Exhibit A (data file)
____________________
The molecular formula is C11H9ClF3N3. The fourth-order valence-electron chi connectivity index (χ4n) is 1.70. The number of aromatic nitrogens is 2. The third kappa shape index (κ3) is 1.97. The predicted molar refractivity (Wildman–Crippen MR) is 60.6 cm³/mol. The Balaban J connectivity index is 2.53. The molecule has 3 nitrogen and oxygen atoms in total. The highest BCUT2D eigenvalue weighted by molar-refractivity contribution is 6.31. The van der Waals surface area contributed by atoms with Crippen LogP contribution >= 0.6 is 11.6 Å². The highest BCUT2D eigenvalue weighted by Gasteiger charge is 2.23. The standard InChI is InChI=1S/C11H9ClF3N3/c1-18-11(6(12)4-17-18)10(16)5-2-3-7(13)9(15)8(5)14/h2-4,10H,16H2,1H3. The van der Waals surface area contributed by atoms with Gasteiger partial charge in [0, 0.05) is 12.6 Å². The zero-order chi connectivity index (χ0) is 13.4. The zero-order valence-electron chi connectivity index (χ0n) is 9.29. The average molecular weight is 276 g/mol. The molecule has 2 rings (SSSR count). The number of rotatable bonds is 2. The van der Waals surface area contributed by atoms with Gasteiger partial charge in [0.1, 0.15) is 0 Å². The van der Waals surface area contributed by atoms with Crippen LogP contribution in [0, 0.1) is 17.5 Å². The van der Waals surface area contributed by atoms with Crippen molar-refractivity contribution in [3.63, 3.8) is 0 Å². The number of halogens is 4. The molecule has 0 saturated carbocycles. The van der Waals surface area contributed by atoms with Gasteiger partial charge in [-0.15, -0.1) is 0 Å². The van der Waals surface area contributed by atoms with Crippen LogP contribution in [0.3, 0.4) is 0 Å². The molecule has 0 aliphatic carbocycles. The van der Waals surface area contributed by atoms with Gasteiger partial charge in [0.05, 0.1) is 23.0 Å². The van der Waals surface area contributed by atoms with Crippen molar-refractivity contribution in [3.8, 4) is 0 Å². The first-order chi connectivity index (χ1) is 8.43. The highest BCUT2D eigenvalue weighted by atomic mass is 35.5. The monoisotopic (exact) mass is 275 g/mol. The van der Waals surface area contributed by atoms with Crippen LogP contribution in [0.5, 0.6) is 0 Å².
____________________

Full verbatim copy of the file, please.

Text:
The molecular formula is C11H9ClF3N3. The fourth-order valence-electron chi connectivity index (χ4n) is 1.70. The number of aromatic nitrogens is 2. The third kappa shape index (κ3) is 1.97. The predicted molar refractivity (Wildman–Crippen MR) is 60.6 cm³/mol. The Balaban J connectivity index is 2.53. The molecule has 3 nitrogen and oxygen atoms in total. The highest BCUT2D eigenvalue weighted by molar-refractivity contribution is 6.31. The van der Waals surface area contributed by atoms with Crippen LogP contribution >= 0.6 is 11.6 Å². The highest BCUT2D eigenvalue weighted by Gasteiger charge is 2.23. The standard InChI is InChI=1S/C11H9ClF3N3/c1-18-11(6(12)4-17-18)10(16)5-2-3-7(13)9(15)8(5)14/h2-4,10H,16H2,1H3. The van der Waals surface area contributed by atoms with Gasteiger partial charge in [0, 0.05) is 12.6 Å². The zero-order chi connectivity index (χ0) is 13.4. The zero-order valence-electron chi connectivity index (χ0n) is 9.29. The average molecular weight is 276 g/mol. The molecule has 2 rings (SSSR count). The number of rotatable bonds is 2. The van der Waals surface area contributed by atoms with Gasteiger partial charge in [0.1, 0.15) is 0 Å². The van der Waals surface area contributed by atoms with Crippen LogP contribution in [0, 0.1) is 17.5 Å². The van der Waals surface area contributed by atoms with Crippen molar-refractivity contribution in [3.63, 3.8) is 0 Å². The number of halogens is 4. The molecule has 0 saturated carbocycles. The van der Waals surface area contributed by atoms with Gasteiger partial charge in [-0.15, -0.1) is 0 Å². The van der Waals surface area contributed by atoms with Crippen LogP contribution in [0.3, 0.4) is 0 Å². The molecule has 0 aliphatic carbocycles. The van der Waals surface area contributed by atoms with Gasteiger partial charge in [0.05, 0.1) is 23.0 Å². The van der Waals surface area contributed by atoms with Crippen molar-refractivity contribution in [3.8, 4) is 0 Å². The first-order chi connectivity index (χ1) is 8.43. The highest BCUT2D eigenvalue weighted by atomic mass is 35.5. The monoisotopic (exact) mass is 275 g/mol. The van der Waals surface area contributed by atoms with Crippen LogP contribution in [0.5, 0.6) is 0 Å².